U.S. Urges New Venezuela Elections. One Obstacle: Russia.
UNITED NATIONS — Forcing a possible United Nations showdown with Russia over the Venezuela crisis, the United States distributed a resolution on Wednesday calling for “free, fair and credible presidential elections” in the impoverished Latin American country and unfettered distribution of humanitarian aid.
The resolution was likely to be put to a Security Council vote on Thursday, Council diplomats said, and barring some compromise was almost certain to be vetoed by Russia.
A resolution needs nine yes votes in the 15-member Council to win, but a no vote by any of the five permanent members, which include Russia, would block it.
Diplomats said an aim in bringing the measure to a vote was to embarrass the Russians, who have stood by President Nicolás Maduro of Venezuela and described him as the victim of American big-power bullying and arrogance.
The face-off between the Americans and Russians over Venezuela, which was once Latin America’s most prosperous country and sits atop the world’s biggest proven oil reserves, is reminiscent of the Cold War.
The United States and roughly 50 other countries, including many in Latin America and Europe, have denounced what they call a culture of corruption and mismanagement by Mr. Maduro’s brand of socialist governance in Venezuela, which has been reeling from an economic collapse.
They have thrown their support behind Juan Guaidó, the leader of the opposition in the National Assembly, who declared himself interim president a month ago on grounds that Mr. Maduro had won elections last May through fraud and was destroying the country.
The American move at the United Nations came less than a week after a coalition of countries led by the United States sought unsuccessfully to send convoys of food and medical aid into Venezuela through Colombia and Brazil.
Mr. Maduro’s armed forces and other loyalists blocked the deliveries at the border, saying the aid was unneeded and calling it a pretext for an American invasion. Violent clashes left at least four Venezuelans dead and many injured from rubber bullets and tear-gas.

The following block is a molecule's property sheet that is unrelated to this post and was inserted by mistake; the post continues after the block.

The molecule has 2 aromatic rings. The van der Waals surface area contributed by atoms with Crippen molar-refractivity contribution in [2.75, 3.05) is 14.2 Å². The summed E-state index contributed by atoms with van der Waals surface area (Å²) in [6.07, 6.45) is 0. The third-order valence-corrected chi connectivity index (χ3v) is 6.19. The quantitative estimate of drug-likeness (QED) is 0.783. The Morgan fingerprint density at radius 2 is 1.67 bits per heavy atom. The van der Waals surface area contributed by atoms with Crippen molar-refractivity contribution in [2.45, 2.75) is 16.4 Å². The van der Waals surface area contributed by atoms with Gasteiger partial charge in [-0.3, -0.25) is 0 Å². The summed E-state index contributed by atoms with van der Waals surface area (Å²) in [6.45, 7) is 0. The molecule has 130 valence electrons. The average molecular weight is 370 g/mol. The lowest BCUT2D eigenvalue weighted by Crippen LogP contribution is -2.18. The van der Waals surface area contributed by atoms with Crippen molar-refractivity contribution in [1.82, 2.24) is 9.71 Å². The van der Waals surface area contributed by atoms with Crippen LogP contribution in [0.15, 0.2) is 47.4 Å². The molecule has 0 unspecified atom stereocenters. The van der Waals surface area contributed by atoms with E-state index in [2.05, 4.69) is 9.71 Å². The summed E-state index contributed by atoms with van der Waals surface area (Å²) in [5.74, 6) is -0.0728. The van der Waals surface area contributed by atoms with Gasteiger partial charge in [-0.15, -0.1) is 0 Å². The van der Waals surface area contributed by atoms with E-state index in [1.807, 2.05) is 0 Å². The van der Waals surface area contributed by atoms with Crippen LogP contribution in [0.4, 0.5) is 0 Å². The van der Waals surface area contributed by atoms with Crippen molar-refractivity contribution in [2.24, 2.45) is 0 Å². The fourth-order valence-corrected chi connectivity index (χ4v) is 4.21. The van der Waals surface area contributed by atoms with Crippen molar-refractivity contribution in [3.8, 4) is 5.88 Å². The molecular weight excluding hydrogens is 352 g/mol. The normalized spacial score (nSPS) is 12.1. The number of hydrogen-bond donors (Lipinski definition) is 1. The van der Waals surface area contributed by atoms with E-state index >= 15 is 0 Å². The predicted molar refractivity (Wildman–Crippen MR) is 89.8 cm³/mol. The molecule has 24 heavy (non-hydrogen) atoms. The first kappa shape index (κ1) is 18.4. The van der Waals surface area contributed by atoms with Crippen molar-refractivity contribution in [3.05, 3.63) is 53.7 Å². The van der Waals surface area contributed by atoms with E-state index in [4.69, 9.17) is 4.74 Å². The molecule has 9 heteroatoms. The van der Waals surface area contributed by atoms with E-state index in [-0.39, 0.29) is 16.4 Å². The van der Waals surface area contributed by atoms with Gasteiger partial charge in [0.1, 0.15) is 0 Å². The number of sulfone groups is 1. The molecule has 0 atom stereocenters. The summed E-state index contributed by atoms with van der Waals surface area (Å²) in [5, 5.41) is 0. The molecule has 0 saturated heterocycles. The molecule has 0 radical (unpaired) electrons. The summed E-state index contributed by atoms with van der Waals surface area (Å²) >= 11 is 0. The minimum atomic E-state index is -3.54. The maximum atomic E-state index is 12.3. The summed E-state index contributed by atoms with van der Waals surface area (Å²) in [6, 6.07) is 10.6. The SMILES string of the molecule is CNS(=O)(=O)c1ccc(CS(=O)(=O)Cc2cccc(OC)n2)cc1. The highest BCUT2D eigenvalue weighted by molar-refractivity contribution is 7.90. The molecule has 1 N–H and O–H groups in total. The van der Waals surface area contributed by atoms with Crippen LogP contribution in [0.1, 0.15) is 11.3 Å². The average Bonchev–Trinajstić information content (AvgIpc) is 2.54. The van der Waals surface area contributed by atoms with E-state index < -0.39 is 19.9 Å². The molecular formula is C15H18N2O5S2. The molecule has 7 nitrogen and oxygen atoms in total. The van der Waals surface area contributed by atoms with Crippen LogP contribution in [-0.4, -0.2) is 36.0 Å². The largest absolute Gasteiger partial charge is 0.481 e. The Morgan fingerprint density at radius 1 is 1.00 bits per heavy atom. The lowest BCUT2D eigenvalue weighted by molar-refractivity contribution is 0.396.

The aid campaign’s failure appeared to be a significant setback for Mr. Guaidó, who had left Venezuela in violation of a travel ban to help lead the convoy effort from Colombia.
He had expressed hope that members of Venezuela’s military would desert Mr. Maduro en masse and allow the convoys in.
Mr. Guaidó was reported to be in Brazil, and his plans for returning to Venezuela were not disclosed. But he could be barred from going back by Mr. Maduro or possibly arrested if and when he tried to return.
“As a citizen, I believe it’s treason what he’s doing to his people,” Venezuela’s foreign minister, Jorge Arreaza, said of Mr. Guaidó in an interview this week at Venezuela’s United Nations mission.
In a meeting at the Security Council on Tuesday, Mr. Arreaza said the effort led by Mr. Guaidó had failed. Addressing American diplomats in the chamber, he said “now is the time for us to return to sanity and international law.”
Mr. Arreaza struck a more conciliatory tone on Wednesday in Geneva, where he spoke at the United Nations Human Rights Council and called for dialogue between Mr. Maduro and President Trump. But Mr. Arreaza drew a hostile reception from other diplomats of countries that recognize Mr. Guaidó. As he made his way to the podium, about 60 representatives from 16 missions walked out in protest.
A draft of the American resolution on the Security Council agenda for Thursday, seen by The New York Times, does not include any language that could be construed as the basis for a military intervention in Venezuela, addressing the concerns expressed by other countries who do not want to see the crisis turn into a war.
Nonetheless, a key passage of the resolution, which expresses “deep concern that the presidential elections of May 20, 2018, were neither free nor fair,” seemed bound to provoke Russian objections.
The draft also called for “the start of a peaceful political process leading to free, fair, and credible presidential elections, with international electoral observation, in conformity with Venezuela’s Constitution.”
Other provisions stressed “the importance of ensuring the security” of political opposition members — a clear reference to Mr. Guaidó and his associates — and the need to “facilitate unhindered access and delivery of assistance to all in need.”
Mr. Maduro is not popular in Venezuela, where hunger and deprivation have intensified in recent years and hyperinflation has made the national currency nearly worthless. More than 3.4 million Venezuelans have fled to neighboring countries.
Russia and other defenders of Mr. Maduro blame Venezuela’s crisis on American sanctions imposed on the country, including the recent seizure of assets belonging to the state oil company, Pdvsa, the government’s main source of revenue.
The Trump administration has increasingly focused on Venezuela’s economic calamity, seeking to frame it as a lesson in the failures of socialism, in what appears to be part of President Trump’s own 2020 re-election strategy.
Mr. Trump gave an anti-Maduro speech last week at a rally in Miami attended by disaffected Venezuelans, declaring that the demise of socialism in their country was imminent and warning that Mr. Maduro’s loyalists in the military should abandon him or “lose everything.”